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American Family Plan—Summary of Certain Key Tax Components

On Wednesday April 28, 2021, President Joseph R. Biden announced the American Families Plan, designed to expand access to education, child care, and health care, among other initiatives. The White House released a fact sheet outlining the plan, and Biden detailed the plan in an address to Congress. The American Families Plan would be funded by increasing tax enforcement on corporations and high-income taxpayers, enforcement of which would be supported by newly enhanced information reporting from financial institutions. The initiatives would also be funded by raising taxes on high-income taxpayers, including (i) increasing the top income tax rate to 39.6% from 37%, (ii) increasing the capital gains rate to 39.6% from 20% for those earning $1 million or more, (iii) eliminating a step-up in basis for gains in excess of $1 million, (iv) eliminating the carried interest loophole, (v) eliminating the special real estate tax break on gains greater than $500,000, (vi) extending the limitation that restricts excess business losses, (vii) and ensuring those making over $400,000 pay the same consistent 3.8% Medicare tax. These proposals are summarized in this Alert.

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California Supreme Court's Authorization of Same-Sex Marriages Will Affect Some Employer-Provided Benefits


Time to Read: 2 minutes Practices: Tax

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The California Supreme Court’s recent ruling in In re Marriage Cases that California cannot constitutionally limit the definition of “marriage” to a union between a man and a woman opens the way to same-sex marriages in California and could affect some of the benefits that employers offer to their California employees. Moreover, the decision will take effect on Saturday, June 14 (although some county clerk’s offices will not be open to issue marriage licenses until Monday, June 16), unless the Court extends that time, which it has the option to do for up to an additional 30 days to determine whether to grant the petition for rehearing already filed by opponents of the decision.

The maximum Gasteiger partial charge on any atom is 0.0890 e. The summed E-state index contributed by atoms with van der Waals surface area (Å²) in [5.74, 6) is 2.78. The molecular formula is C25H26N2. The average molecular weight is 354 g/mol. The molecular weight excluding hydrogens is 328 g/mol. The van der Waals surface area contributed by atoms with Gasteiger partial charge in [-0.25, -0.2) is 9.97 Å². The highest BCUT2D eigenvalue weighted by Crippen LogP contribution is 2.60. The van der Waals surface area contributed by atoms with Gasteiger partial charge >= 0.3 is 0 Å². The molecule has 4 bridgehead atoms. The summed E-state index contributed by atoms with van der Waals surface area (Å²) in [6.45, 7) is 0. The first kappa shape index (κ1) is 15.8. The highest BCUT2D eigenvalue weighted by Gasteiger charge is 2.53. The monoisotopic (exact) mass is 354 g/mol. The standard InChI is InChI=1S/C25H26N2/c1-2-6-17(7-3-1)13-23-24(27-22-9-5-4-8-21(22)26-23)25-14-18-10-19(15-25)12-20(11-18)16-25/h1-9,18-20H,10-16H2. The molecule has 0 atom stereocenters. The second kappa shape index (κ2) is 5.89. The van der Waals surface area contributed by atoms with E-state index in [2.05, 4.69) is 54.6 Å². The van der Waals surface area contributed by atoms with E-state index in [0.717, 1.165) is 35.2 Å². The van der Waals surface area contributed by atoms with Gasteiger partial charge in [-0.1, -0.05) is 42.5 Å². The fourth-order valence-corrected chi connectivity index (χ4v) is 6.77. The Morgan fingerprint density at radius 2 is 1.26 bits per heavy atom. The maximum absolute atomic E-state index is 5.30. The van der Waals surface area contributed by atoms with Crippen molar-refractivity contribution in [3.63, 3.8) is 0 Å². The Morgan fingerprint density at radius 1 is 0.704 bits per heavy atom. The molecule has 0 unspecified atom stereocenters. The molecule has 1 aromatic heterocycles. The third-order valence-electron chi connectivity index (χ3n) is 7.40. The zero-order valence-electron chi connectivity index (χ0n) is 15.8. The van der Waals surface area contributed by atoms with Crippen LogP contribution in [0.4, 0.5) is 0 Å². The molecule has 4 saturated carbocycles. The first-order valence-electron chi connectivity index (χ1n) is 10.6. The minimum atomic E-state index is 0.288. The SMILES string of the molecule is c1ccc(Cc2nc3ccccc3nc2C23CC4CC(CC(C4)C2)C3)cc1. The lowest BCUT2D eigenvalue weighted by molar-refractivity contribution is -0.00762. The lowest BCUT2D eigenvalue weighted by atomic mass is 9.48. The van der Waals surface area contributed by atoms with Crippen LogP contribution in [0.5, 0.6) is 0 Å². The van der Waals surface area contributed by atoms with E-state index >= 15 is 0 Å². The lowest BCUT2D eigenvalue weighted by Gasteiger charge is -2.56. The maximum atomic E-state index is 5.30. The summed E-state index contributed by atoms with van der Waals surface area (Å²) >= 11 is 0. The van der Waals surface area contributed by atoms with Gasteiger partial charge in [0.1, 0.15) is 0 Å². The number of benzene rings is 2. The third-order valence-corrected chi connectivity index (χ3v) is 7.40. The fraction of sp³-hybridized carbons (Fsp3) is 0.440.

Given the potentially very short time until implementation, California employers, as well as multi-state employers with a California presence, should review their benefit programs promptly to assess the possible effects of the new ruling, but may wish to proceed cautiously with amendments since there is already a referendum initiative underway that, if validated and passed, would amend the California constitution and reverse the Court’s decision.

Impact on Benefits
The decision’s impact on employer-sponsored pension plans will be limited by the federal Defense of Marriage Act and by ERISA’s preemption provisions. The impact on other employee benefit plans depends largely on whether the plans are insured. ERISA will likely preempt state-mandated coverage (including for same-sex spouses) under self-insured health and welfare plans. In the case of plans not self-insured, ERISA preemption will not apply if California’s new definition of marriage is construed to be a matter of state insurance law—a question that has yet to be tested. Where employers choose, or are obligated, to provide benefits to same-sex spouses, consideration should be given to the federal tax treatment of those benefits.

Offering Same-Sex Domestic Partner Benefits
It remains to be seen what, if any, impact In re Marriage Cases will have on California laws related to benefits for domestic partners. In the event that there is no change in those laws, employers who provide domestic-partner benefits to allow a California employee in a same-sex relationship access to employee benefits that, prior to this Court decision, would otherwise only have been available to heterosexual married employees, will have several options to consider. These options include whether to continue to provide these benefits only to same-sex couples (even though the rationale for doing so for employees residing in California will have been removed by this decision), expand them to include opposite-sex couples (so that all couples who choose not to marry, regardless of the reason, are treated equally), or eliminate them entirely (as no longer necessary for access once marriage is available to same-sex couples).

Ask Ropes & Gray
Ropes & Gray has extensive experience assisting employers in thinking through these issues in light of the work we have done for our clients affected by Goodridge v. Department of Public Health, the 2004 Massachusetts Supreme Judicial Court’s decision that granted same-sex couples the right to marry in Massachusetts. For an analysis of the California decision’s potential impact on your employee benefits, please contact any member of our Tax and Benefits Department or Benefits Consulting Group.

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